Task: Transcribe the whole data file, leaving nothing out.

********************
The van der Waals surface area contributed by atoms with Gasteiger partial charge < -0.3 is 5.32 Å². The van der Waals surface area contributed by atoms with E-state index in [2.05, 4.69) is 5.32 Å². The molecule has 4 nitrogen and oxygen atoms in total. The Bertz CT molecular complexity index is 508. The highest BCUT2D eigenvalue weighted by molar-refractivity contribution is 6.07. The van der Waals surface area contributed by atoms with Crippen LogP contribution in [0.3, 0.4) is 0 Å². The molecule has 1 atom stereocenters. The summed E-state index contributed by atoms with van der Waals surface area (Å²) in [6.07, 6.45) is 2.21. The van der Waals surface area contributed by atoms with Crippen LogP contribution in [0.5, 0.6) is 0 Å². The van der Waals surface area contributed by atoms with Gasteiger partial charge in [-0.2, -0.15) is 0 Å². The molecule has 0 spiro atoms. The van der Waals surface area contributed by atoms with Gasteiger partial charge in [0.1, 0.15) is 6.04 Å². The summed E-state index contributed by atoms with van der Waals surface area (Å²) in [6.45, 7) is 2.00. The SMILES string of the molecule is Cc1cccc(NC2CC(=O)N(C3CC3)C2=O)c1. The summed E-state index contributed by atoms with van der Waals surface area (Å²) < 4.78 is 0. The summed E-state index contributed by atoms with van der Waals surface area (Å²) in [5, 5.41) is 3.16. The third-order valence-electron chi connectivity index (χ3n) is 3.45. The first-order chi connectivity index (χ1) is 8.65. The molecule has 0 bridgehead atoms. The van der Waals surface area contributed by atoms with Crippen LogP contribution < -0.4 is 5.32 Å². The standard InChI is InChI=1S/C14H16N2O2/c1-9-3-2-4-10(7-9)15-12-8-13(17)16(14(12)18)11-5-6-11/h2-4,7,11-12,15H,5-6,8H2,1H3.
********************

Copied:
The van der Waals surface area contributed by atoms with Gasteiger partial charge < -0.3 is 5.32 Å². The van der Waals surface area contributed by atoms with E-state index in [2.05, 4.69) is 5.32 Å². The molecule has 4 nitrogen and oxygen atoms in total. The Bertz CT molecular complexity index is 508. The highest BCUT2D eigenvalue weighted by molar-refractivity contribution is 6.07. The van der Waals surface area contributed by atoms with Crippen LogP contribution in [0.3, 0.4) is 0 Å². The molecule has 1 atom stereocenters. The summed E-state index contributed by atoms with van der Waals surface area (Å²) in [6.07, 6.45) is 2.21. The van der Waals surface area contributed by atoms with Crippen LogP contribution in [0.5, 0.6) is 0 Å². The van der Waals surface area contributed by atoms with Gasteiger partial charge in [-0.2, -0.15) is 0 Å². The molecule has 0 spiro atoms. The van der Waals surface area contributed by atoms with Gasteiger partial charge in [0.1, 0.15) is 6.04 Å². The summed E-state index contributed by atoms with van der Waals surface area (Å²) in [6.45, 7) is 2.00. The SMILES string of the molecule is Cc1cccc(NC2CC(=O)N(C3CC3)C2=O)c1. The summed E-state index contributed by atoms with van der Waals surface area (Å²) < 4.78 is 0. The summed E-state index contributed by atoms with van der Waals surface area (Å²) in [5, 5.41) is 3.16. The third-order valence-electron chi connectivity index (χ3n) is 3.45. The first-order chi connectivity index (χ1) is 8.65. The molecule has 0 bridgehead atoms. The van der Waals surface area contributed by atoms with Crippen LogP contribution < -0.4 is 5.32 Å². The standard InChI is InChI=1S/C14H16N2O2/c1-9-3-2-4-10(7-9)15-12-8-13(17)16(14(12)18)11-5-6-11/h2-4,7,11-12,15H,5-6,8H2,1H3.